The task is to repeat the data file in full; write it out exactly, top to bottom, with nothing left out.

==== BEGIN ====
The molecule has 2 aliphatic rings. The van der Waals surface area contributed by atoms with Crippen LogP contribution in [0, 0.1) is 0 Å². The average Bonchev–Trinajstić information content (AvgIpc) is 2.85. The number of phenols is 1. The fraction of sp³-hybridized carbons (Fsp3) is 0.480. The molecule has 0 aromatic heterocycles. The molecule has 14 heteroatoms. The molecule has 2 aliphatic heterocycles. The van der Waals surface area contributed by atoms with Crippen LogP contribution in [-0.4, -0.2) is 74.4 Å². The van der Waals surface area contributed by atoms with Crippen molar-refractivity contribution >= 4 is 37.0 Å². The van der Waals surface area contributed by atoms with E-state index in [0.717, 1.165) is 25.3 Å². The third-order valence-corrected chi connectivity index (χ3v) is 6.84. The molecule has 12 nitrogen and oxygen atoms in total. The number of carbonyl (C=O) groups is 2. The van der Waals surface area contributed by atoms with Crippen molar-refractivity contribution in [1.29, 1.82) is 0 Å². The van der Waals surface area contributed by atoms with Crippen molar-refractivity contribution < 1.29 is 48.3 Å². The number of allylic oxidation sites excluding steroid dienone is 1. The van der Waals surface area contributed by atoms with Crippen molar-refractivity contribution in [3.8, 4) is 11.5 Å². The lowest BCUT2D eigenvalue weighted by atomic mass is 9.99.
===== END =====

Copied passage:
The molecule has 2 aliphatic rings. The van der Waals surface area contributed by atoms with Crippen LogP contribution in [0, 0.1) is 0 Å². The average Bonchev–Trinajstić information content (AvgIpc) is 2.85. The number of phenols is 1. The fraction of sp³-hybridized carbons (Fsp3) is 0.480. The molecule has 0 aromatic heterocycles. The molecule has 14 heteroatoms. The molecule has 2 aliphatic heterocycles. The van der Waals surface area contributed by atoms with Crippen LogP contribution in [-0.4, -0.2) is 74.4 Å². The van der Waals surface area contributed by atoms with Crippen molar-refractivity contribution >= 4 is 37.0 Å². The van der Waals surface area contributed by atoms with E-state index in [0.717, 1.165) is 25.3 Å². The third-order valence-corrected chi connectivity index (χ3v) is 6.84. The molecule has 12 nitrogen and oxygen atoms in total. The number of carbonyl (C=O) groups is 2. The van der Waals surface area contributed by atoms with Crippen molar-refractivity contribution in [1.29, 1.82) is 0 Å². The van der Waals surface area contributed by atoms with Crippen molar-refractivity contribution < 1.29 is 48.3 Å². The number of allylic oxidation sites excluding steroid dienone is 1. The van der Waals surface area contributed by atoms with Crippen molar-refractivity contribution in [3.8, 4) is 11.5 Å². The lowest BCUT2D eigenvalue weighted by atomic mass is 9.99.